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GaNDLF: A PyTorch Framework for Rapid & Reproducible Research in Healthcare
Authors: Sarthak Pati, Siddhesh P. Thakur, Spyridon Bakas
Center for Biomedical Image Computing and Analytics (CBICA), University of Pennsylvania
Deep Learning (DL) has greatly highlighted the potential impact of optimized machine learning in both the scientific and clinical communities, and the advent of open-source DL libraries further contributes to DL promises on the democratization of computational analytics in healthcare. However, increased technical and specialized background is required to develop DL algorithms, and the variability of implementation details hinders their reproducibility.
Taking this into consideration, to lower the barrier and to make the mechanism for DL development, training, and inference more stable, reproducible, and scalable, without requiring an extensive technical background, we introduce the Generally Nuanced Deep Learning Framework (GaNDLF). With built-in support for k-fold cross-validation, data augmentation, multiple modalities and output classes, multi-GPU training, and the ability to work with both radiographic and histologic imaging, GaNDLF aims to provide an end-to-end solution for DL-related tasks in medical imaging and provide a robust application framework for deployment in clinical workflows. To ensure greatest applicability, the target audience for GaNDLF is two-fold: i) the researcher who would like to generate baseline results without doing any coding via a rich, highly adaptable, and easy-to-use interface, and ii) the researcher, who prefers to go deeper in a more involved development, for whom GaNDLF provides a fully-formed DL pipeline that can be used around any computational technique they develop (a new network topology, loss function, optimizer, and so on).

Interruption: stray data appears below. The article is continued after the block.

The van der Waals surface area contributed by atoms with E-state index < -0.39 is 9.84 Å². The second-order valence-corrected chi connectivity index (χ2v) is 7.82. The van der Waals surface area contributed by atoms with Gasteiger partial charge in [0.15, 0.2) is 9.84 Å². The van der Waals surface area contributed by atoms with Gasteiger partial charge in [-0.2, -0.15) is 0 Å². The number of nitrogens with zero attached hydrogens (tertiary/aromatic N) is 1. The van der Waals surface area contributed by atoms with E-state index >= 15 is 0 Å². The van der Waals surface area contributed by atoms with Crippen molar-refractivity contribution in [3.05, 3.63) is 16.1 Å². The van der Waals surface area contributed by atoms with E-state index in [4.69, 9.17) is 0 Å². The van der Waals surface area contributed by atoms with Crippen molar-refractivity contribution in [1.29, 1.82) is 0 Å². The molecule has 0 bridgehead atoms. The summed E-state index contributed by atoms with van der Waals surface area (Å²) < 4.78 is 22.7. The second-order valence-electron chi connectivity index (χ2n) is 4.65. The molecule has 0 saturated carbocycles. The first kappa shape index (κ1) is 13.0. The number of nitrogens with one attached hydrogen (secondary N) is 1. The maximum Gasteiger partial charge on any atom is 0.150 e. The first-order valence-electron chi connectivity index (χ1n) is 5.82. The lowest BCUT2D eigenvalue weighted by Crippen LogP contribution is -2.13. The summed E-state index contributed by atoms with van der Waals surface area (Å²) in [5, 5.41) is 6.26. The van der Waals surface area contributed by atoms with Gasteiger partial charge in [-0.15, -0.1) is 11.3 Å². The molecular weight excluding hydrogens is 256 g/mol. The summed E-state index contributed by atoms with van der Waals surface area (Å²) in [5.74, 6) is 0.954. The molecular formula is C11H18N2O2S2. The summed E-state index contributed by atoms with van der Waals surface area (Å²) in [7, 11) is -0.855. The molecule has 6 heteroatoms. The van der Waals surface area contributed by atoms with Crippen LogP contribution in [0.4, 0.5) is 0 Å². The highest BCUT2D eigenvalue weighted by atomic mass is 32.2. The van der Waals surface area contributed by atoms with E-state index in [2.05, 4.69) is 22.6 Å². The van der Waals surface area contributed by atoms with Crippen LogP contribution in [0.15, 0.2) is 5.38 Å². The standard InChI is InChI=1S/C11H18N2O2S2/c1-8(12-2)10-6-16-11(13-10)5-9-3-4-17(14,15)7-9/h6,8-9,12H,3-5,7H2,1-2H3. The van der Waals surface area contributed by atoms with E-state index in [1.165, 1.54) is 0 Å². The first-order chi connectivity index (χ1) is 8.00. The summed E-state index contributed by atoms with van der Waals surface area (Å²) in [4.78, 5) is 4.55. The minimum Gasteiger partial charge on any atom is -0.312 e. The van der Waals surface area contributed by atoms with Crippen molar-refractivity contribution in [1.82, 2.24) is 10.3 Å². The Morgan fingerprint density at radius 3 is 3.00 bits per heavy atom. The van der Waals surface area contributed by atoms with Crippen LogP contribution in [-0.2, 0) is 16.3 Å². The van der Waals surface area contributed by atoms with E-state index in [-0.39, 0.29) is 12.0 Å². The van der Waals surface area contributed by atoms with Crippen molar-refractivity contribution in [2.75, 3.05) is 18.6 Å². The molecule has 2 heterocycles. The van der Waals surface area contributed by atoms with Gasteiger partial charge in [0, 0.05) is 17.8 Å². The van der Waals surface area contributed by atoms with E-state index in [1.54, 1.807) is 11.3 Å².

With our end goal being a publicly available open-source framework, which has an easy-to-use interface (i.e., user-focused) and end-to-end reproducibility, GaNDLF makes DL-based analytics more accessible to researchers who aren’t extremely familiar with writing DL-based pipelines. This would democratize the use of DL-based advanced computational workloads in the field of computational medicine. To ensure that GaNDLF has maximal flexibility for the diverse types of datasets, we have focused on medical imaging data, and we have built-in support for radiologic and histologic datasets, with architectural flexibility to expand into non-imaging datasets (such as genomic, and electronic health records (EHR)).
Overall Workflow and Salient Features
The complete training/inference workflow of a computational workload using GaNDLF is illustrated in the figure above, which shows two major points of entry for the user: i) a list of datasets that will be used for training, and ii) the configuration of the training/inference pipeline. The configuration contains all the options that the user wants to enable while performing the training, and once a model has been trained, the same configuration, combined with the stored model weights, can be used for inference. The major components of GaNDLF’s architecture are described in the following sections.
Providing robust pre-processing techniques, widely applicable to medical imaging data, is critical for such a general-purpose framework to succeed. GaNDLF offers a lot of the pre-processing techniques reported in the literature, leveraging the capabilities of basic standardized pre-processing routines from the Insight Toolkit (ITK), and advanced pre-processing functionality from the Cancer Imaging Phenomics Toolkit (CaPTk). The pre-processing steps for data curation (including harmonization and normalization) are as follows:
- Data harmonization: This ensures harmonization in either the voxel/pixel resolution (which defines the physical definition of the data) or across the image resolution (which defines the overall extent of the data in the image space).
- Intensity normalization: This ensures that the intensities of the dataset are always defined in the same space. For example, magnetic resonance (MR) images can have different intensities based on the scanning parameters, and appropriate intensity harmonization (e.g., histogram normalization, or WhiteStripe) is required before performing any computational analyses.